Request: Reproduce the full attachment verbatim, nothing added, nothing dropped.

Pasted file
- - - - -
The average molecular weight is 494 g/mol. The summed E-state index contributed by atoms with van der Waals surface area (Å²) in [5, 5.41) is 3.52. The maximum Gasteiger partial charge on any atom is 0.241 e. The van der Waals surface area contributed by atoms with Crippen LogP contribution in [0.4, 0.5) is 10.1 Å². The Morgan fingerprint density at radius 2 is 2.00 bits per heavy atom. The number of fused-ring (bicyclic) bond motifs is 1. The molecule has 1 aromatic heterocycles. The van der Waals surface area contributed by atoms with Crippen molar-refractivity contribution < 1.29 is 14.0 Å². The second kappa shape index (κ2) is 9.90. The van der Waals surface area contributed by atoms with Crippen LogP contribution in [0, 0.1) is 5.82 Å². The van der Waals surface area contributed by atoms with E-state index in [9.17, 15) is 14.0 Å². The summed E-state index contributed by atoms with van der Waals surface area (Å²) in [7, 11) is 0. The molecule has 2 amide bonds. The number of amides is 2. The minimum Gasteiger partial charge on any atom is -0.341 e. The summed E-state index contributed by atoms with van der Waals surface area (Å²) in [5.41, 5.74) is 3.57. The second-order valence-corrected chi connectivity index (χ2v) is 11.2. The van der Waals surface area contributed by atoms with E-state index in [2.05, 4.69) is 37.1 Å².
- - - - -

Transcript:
The average molecular weight is 494 g/mol. The summed E-state index contributed by atoms with van der Waals surface area (Å²) in [5, 5.41) is 3.52. The maximum Gasteiger partial charge on any atom is 0.241 e. The van der Waals surface area contributed by atoms with Crippen LogP contribution in [0.4, 0.5) is 10.1 Å². The Morgan fingerprint density at radius 2 is 2.00 bits per heavy atom. The number of fused-ring (bicyclic) bond motifs is 1. The molecule has 1 aromatic heterocycles. The van der Waals surface area contributed by atoms with Crippen molar-refractivity contribution < 1.29 is 14.0 Å². The second kappa shape index (κ2) is 9.90. The van der Waals surface area contributed by atoms with Crippen LogP contribution in [0, 0.1) is 5.82 Å². The van der Waals surface area contributed by atoms with E-state index in [9.17, 15) is 14.0 Å². The summed E-state index contributed by atoms with van der Waals surface area (Å²) in [7, 11) is 0. The molecule has 2 amide bonds. The number of amides is 2. The minimum Gasteiger partial charge on any atom is -0.341 e. The summed E-state index contributed by atoms with van der Waals surface area (Å²) in [5.41, 5.74) is 3.57. The second-order valence-corrected chi connectivity index (χ2v) is 11.2. The van der Waals surface area contributed by atoms with E-state index in [2.05, 4.69) is 37.1 Å².